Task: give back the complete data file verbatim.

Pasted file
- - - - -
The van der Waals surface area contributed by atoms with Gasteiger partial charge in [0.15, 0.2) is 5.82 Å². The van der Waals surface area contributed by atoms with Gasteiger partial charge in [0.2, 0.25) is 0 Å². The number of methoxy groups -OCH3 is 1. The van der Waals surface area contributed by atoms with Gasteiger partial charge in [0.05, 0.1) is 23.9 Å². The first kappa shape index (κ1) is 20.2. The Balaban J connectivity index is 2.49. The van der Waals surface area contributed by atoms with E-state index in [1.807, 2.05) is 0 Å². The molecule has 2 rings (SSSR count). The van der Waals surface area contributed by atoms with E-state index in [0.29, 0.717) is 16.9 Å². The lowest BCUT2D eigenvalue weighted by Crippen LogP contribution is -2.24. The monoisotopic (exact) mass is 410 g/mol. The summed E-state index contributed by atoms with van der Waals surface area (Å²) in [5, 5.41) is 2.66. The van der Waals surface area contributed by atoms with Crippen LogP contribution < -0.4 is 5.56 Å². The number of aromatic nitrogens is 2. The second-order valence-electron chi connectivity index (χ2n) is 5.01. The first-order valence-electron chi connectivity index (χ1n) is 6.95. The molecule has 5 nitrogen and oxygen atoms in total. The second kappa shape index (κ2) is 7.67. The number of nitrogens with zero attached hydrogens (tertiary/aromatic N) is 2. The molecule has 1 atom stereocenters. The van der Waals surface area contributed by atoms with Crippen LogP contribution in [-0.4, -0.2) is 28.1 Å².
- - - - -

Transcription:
The van der Waals surface area contributed by atoms with Gasteiger partial charge in [0.15, 0.2) is 5.82 Å². The van der Waals surface area contributed by atoms with Gasteiger partial charge in [0.2, 0.25) is 0 Å². The number of methoxy groups -OCH3 is 1. The van der Waals surface area contributed by atoms with Gasteiger partial charge in [0.05, 0.1) is 23.9 Å². The first kappa shape index (κ1) is 20.2. The Balaban J connectivity index is 2.49. The van der Waals surface area contributed by atoms with E-state index in [1.807, 2.05) is 0 Å². The molecule has 2 rings (SSSR count). The van der Waals surface area contributed by atoms with E-state index in [0.29, 0.717) is 16.9 Å². The lowest BCUT2D eigenvalue weighted by Crippen LogP contribution is -2.24. The monoisotopic (exact) mass is 410 g/mol. The summed E-state index contributed by atoms with van der Waals surface area (Å²) in [5, 5.41) is 2.66. The van der Waals surface area contributed by atoms with Crippen LogP contribution < -0.4 is 5.56 Å². The number of aromatic nitrogens is 2. The second-order valence-electron chi connectivity index (χ2n) is 5.01. The first-order valence-electron chi connectivity index (χ1n) is 6.95. The molecule has 5 nitrogen and oxygen atoms in total. The second kappa shape index (κ2) is 7.67. The number of nitrogens with zero attached hydrogens (tertiary/aromatic N) is 2. The molecule has 1 atom stereocenters. The van der Waals surface area contributed by atoms with Crippen LogP contribution in [-0.4, -0.2) is 28.1 Å².